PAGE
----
May 032014
 

Simon Sinek, author of Start with Why, is on a YouTube channel called Creative Mornings New York, and I recently took in his talk on why people hate their jobs…and how they can love them.

The consequences of hating your job are enormous – stress for you and your family, missed opportunities for happiness and growth, and even stress-related chronic diseases or tragic mistakes for those in medical or safety related fields.

Sinek says the root of the problem is that we expect our primary motivation to be money. The whole American system is based on that dynamic, but it fails to address the primary reason why employees feel fulfilled in their jobs, when they do.

Think about the word fulfillment. It’s more than motivation or happiness, but points to a need getting filled. We are social creatures and we want to be part of something important. We want others we work with to celebrate our work because it helps them, and they want us to celebrate theirs for the same reason.

Sinek points to the power of a demonstration – doing something nice for someone else because they know it helps. Those that see this demonstration take it to heart, and if they believe in the dynamic, they pay it forward by doing the same for another person.

What kind of demonstration would motivate you to do something helpful for a co-worker? For me, it’s a demonstration of trust in my intentions and ability to train a group of people someone cares about.

I’ve been conducting sales training lately for my company’s transition to a new company, where we are blending people from two formerly separate teams into one. The sales training is just an excuse for the real work that is being done – working together to form bonds and share the benefit of their experience, and helping them align in a way that is meaningful to each of them personally.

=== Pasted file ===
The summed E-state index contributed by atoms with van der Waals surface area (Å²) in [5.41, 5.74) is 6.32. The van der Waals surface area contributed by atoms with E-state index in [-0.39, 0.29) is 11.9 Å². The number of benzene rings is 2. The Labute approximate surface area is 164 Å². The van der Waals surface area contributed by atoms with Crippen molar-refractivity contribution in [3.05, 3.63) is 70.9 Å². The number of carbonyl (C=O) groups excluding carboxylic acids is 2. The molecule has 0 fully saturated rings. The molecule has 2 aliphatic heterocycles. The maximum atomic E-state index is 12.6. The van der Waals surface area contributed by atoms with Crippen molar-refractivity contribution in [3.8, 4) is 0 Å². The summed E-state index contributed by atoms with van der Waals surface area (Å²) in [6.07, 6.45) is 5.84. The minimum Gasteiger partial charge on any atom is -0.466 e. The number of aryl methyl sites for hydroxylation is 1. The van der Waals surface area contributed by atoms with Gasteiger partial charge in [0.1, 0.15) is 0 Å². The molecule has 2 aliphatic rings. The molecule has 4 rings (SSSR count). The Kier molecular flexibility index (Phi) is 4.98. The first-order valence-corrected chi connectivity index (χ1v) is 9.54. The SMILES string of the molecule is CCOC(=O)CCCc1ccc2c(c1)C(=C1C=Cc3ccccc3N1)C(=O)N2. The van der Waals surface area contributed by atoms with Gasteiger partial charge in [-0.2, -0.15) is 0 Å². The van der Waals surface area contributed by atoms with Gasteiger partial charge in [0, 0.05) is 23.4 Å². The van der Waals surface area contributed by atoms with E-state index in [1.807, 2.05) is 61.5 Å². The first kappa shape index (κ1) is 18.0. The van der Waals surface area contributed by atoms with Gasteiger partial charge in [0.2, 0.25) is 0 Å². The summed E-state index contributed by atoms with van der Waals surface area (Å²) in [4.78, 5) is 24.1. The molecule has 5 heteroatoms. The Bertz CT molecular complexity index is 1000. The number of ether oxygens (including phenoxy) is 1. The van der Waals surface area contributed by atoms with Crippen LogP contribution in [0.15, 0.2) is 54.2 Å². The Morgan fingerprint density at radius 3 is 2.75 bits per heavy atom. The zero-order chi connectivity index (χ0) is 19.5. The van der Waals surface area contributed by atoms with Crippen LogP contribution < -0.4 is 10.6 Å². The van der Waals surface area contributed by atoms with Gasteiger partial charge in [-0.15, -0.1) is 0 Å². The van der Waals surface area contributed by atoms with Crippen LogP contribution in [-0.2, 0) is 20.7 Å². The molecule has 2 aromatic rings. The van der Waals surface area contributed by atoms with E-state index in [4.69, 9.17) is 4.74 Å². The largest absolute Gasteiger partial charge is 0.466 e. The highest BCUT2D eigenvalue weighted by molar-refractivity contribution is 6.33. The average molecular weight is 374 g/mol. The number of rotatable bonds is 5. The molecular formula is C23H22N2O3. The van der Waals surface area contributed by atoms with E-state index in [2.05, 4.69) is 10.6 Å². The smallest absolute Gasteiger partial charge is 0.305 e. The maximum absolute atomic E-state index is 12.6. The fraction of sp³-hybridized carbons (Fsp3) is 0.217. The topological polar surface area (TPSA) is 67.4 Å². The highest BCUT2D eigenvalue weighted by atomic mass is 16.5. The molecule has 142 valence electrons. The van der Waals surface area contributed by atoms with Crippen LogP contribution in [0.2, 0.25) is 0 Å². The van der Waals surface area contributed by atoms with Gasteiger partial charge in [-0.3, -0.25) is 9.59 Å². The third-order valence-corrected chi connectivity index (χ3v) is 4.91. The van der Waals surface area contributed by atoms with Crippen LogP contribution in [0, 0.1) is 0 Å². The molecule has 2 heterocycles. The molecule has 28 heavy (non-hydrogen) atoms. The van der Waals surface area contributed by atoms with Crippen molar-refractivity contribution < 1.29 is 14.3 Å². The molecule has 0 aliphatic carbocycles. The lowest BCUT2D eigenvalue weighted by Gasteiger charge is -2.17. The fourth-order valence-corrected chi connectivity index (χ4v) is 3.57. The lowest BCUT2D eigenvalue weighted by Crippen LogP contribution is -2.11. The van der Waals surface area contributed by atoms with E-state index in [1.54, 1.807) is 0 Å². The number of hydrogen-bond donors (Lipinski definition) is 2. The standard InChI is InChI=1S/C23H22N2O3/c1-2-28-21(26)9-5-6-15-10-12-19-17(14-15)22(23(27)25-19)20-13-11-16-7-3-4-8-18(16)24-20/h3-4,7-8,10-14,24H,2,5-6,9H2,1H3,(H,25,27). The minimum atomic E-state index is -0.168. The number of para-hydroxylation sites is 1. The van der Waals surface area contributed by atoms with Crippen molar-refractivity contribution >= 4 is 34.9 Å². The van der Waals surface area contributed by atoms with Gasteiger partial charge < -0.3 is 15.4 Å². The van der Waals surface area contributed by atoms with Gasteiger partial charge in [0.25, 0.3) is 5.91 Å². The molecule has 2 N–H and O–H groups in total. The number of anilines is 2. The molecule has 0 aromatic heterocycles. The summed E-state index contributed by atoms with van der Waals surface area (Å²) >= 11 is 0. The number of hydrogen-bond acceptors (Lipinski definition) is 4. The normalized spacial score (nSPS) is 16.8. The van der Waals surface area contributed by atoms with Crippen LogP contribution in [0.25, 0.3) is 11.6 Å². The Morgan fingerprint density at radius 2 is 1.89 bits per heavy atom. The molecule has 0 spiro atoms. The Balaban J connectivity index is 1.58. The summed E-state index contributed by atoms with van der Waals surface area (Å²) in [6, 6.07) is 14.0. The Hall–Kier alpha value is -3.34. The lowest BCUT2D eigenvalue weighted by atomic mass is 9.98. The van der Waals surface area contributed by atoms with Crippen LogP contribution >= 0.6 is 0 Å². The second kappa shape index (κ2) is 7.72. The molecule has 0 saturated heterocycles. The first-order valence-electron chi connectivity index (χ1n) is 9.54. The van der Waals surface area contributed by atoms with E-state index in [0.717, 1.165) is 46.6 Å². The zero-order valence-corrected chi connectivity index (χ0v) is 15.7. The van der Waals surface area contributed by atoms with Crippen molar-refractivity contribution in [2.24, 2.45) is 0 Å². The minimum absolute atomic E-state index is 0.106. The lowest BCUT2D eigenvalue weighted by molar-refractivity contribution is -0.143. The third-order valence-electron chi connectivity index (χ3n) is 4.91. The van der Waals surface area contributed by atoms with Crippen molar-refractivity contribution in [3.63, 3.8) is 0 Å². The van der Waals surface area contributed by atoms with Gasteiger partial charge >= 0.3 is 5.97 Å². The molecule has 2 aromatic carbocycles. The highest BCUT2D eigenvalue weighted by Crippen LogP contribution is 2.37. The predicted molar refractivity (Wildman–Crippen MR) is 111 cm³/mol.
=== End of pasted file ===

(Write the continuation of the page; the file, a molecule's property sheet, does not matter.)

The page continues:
We have been working on those personal Why statements, and the managers are in there with them. I’m starting to hear back that, far from it being tiresome or silly, the Why exercise is the most valuable part of the training for some of them.

It’s humbling and gratifying to see that proper use of adult learning principles, along with my belief that the methods we use as a business are aligned with my sense of integrity, are making a positive impact on the teams I train. I have no doubt that my co-trainer has been experiencing the same thing in his classes, which he is teaching in the room next to mine.

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